In March 1943 Friedman received a Paraguayan passport from Rabbi Chaim Yisroel Eiss, the Agudah rescue activist in Zurich, Switzerland, but he did not show it to the German authorities.[4] Following the Warsaw Ghetto Uprising in April, Friedman was among those deported to the Trawniki concentration camp in the Lublin region.[2] He was chosen for deportation to the death camps sometime after September 1943;[4] his date of death is assumed to be November 1943,[1] the same month the Trawinki camp was liquidated.[4]

Works[edit]

His popular work, Der Torah Kval (1937), translated into Hebrew as Ma'ayanah shel Torah and into English as Wellsprings of Torah,[8][9] combines insights from classic and Hasidic Torah commentators with Friedman's own chiddushim (novel Torah ideas) on the weekly Torah portion and Haftarah. Friedman wrote this work in Yiddish rather than Hebrew, and in a lighter, easy-to-understand style of short teachings, to appeal to the many Jews who were no longer versed in the difficult language and concepts of Jewish sefarim.[2] This work continues to be popular today and is frequently cited by Torah writers.[10][11][12]

Other published works include Kesef Mezukak (Refined Silver) (1923), a book of chiddushim on the principles of Talmudic study,[2] and Kriah LeIsha Yehudit (Readings for the Jewish Woman) (1921).[2] Friedman also published several textbooks for religious schools, including Iddish Lashon (Yiddish Language), a Yiddish primer.[1] He wrote many other pamphlets and collections of chiddushim – including a collection on the Talmudic tractates of Gittin, Kiddushin, and Yoma that he titled Avnei Ezel (Guiding Stones) – which were lost in the war.[2]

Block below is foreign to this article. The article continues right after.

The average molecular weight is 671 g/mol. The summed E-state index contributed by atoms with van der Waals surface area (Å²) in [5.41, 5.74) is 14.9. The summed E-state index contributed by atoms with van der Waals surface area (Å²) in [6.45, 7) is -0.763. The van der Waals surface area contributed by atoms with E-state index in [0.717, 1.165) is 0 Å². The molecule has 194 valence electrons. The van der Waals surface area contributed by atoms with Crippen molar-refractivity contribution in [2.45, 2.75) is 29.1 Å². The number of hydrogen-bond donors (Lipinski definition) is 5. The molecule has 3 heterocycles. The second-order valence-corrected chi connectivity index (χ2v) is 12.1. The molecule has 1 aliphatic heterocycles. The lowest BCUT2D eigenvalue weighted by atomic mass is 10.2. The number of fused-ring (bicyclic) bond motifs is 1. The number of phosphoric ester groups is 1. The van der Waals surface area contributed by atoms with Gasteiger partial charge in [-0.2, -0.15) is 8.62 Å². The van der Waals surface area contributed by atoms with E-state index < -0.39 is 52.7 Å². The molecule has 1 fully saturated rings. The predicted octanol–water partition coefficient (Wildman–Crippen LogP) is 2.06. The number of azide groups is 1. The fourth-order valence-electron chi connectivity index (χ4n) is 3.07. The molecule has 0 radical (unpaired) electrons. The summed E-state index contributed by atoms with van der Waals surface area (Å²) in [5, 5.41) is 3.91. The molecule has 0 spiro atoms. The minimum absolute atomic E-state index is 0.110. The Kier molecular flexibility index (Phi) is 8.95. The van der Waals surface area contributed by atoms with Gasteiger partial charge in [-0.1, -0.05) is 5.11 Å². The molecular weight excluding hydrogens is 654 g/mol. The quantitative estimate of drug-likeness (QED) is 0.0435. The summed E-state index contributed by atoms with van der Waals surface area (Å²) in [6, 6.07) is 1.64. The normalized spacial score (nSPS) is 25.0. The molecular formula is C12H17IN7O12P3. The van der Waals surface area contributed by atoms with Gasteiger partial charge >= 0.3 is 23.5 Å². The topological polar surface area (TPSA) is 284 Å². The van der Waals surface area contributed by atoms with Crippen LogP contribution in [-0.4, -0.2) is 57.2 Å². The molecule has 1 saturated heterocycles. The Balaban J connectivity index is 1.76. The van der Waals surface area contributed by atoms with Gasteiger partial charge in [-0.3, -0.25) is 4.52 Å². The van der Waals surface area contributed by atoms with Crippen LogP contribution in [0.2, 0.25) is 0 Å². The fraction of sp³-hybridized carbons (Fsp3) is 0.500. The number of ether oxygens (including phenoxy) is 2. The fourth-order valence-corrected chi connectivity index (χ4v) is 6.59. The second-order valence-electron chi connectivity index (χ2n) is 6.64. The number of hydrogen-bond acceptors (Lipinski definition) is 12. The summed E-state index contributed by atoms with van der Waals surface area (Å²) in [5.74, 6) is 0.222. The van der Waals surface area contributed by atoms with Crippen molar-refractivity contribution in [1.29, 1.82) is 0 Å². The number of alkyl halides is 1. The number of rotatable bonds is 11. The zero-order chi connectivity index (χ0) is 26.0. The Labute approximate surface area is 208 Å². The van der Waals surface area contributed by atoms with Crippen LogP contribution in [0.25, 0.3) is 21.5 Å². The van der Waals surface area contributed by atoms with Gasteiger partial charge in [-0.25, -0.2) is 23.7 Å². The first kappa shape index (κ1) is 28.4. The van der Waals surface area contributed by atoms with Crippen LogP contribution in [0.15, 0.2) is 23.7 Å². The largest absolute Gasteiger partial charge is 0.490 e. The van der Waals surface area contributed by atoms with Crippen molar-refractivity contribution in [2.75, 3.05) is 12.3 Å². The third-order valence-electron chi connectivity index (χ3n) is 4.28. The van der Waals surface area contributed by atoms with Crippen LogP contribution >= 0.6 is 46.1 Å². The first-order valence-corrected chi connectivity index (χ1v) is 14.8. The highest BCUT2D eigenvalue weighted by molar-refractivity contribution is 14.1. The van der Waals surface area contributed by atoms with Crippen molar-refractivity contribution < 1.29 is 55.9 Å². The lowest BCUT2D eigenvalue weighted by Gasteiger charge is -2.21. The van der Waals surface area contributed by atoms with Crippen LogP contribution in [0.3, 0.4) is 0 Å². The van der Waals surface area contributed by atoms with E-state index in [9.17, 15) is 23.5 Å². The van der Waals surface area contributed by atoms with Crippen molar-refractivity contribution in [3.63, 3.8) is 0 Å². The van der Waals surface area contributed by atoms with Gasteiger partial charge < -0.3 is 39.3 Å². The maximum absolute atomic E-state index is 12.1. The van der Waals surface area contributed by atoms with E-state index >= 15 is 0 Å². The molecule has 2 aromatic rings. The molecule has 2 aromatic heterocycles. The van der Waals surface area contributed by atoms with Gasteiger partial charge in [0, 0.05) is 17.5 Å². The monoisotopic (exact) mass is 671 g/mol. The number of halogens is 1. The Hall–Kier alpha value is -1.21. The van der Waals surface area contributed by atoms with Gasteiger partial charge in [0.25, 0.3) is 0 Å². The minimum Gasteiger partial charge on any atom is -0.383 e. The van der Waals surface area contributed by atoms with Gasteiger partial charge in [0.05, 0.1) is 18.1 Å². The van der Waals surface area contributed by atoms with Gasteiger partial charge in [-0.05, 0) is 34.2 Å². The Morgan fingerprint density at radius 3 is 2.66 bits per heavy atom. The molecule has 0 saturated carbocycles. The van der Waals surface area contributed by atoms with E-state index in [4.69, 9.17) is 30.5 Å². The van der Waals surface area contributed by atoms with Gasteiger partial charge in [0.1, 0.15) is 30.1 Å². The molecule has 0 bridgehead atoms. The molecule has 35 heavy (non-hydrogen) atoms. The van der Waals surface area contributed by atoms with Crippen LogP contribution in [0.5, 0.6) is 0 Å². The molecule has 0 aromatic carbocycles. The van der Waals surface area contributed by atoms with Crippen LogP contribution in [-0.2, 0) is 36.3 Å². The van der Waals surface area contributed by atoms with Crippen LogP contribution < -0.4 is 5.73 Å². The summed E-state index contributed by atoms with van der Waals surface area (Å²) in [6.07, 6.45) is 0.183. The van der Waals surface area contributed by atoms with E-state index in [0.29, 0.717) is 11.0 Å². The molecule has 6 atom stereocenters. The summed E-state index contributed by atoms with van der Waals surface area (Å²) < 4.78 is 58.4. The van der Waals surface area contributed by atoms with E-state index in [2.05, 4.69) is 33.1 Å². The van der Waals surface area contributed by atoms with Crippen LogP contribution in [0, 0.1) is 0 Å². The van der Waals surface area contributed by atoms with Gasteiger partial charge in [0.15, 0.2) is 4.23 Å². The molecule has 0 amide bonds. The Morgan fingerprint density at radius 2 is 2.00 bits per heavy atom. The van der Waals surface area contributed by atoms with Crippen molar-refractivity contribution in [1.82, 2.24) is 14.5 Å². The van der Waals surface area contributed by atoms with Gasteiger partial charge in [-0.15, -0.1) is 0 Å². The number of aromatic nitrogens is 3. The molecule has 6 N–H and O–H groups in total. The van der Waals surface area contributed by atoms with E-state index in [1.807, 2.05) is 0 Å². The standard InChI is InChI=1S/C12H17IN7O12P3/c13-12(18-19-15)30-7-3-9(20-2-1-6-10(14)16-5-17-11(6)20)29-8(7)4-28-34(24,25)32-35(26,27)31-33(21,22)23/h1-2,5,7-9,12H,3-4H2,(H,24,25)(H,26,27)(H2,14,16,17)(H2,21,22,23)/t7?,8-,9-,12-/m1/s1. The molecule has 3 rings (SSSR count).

References[edit]

  1. ^ a b c d e f g h i j k l Seidman, Hillel. "Alexander Zusia Friedman", in Wellsprings of Torah: An Anthology of Biblical Commentaries, Vol. 1. Nison L. Alpert, ed. Judaica Press, 1974, pp. xii–xxiii.
  2. ^ a b c d e f g h i j Avrohom, A. "Rabbi Alexander Zusha Friedman Hy"d: One of the few". Yated Ne'eman (Israel English Edition), 30 April 1999, pp. 14–16.
  3. ^ a b Friedenson, Joseph. "Heroes of the Warsaw Ghetto" in Torah Lives: A treasury of biographical sketches, Rabbi Nisson Wolpin, ed. New York: Mesorah Publications, Ltd., 1995, pp. 110–112. ISBN 0-89906-319-5.
  4. ^ a b c d e f g h i Seidman, Dr. Hillel (1997). "Rabbi Alexander Zisha Friedman" in The Warsaw Ghetto Diaries, Targum Press, pp. 336–346. ISBN 1-56871-133-6.
  5. ^ Farbstein, Esther (2007). Hidden in Thunder: Perspectives on faith, halachah and leadership during the Holocaust 1. Feldheim Publishers. p. 31. ISBN 9789657265055. 
  6. ^ "1942 July 25, General Political Meeting (Warsaw, Poland)". jewishhistory.org.il. 2006. Retrieved 16 July 2012. 
  7. ^ "This Day, July 20, In Jewish History". This Day in Jewish History. 11 July 2011. Retrieved 16 July 2012. 
  8. ^ The Library Journal Book Review 1969. R. R. Bowker Co. 1969. 
  9. ^ Ma'ayanah shel Torah: The classic collection of Torah commentaries on the weekly Parasha (2nd ed.). Judaica Press. 2006. ISBN 9781932443516. 
  10. ^ Menken, Rabbi Yaakov. "Mishpatim". torah.org. Retrieved 16 July 2012. 
  11. ^ "The Three Mistakes". Vancouver Hebrew Academy. 23 March 2012. p. 1. Retrieved 16 July 2012. 
  12. ^ "Dvar Torah". ou.org. Retrieved 16 July 2012. 

External links[edit]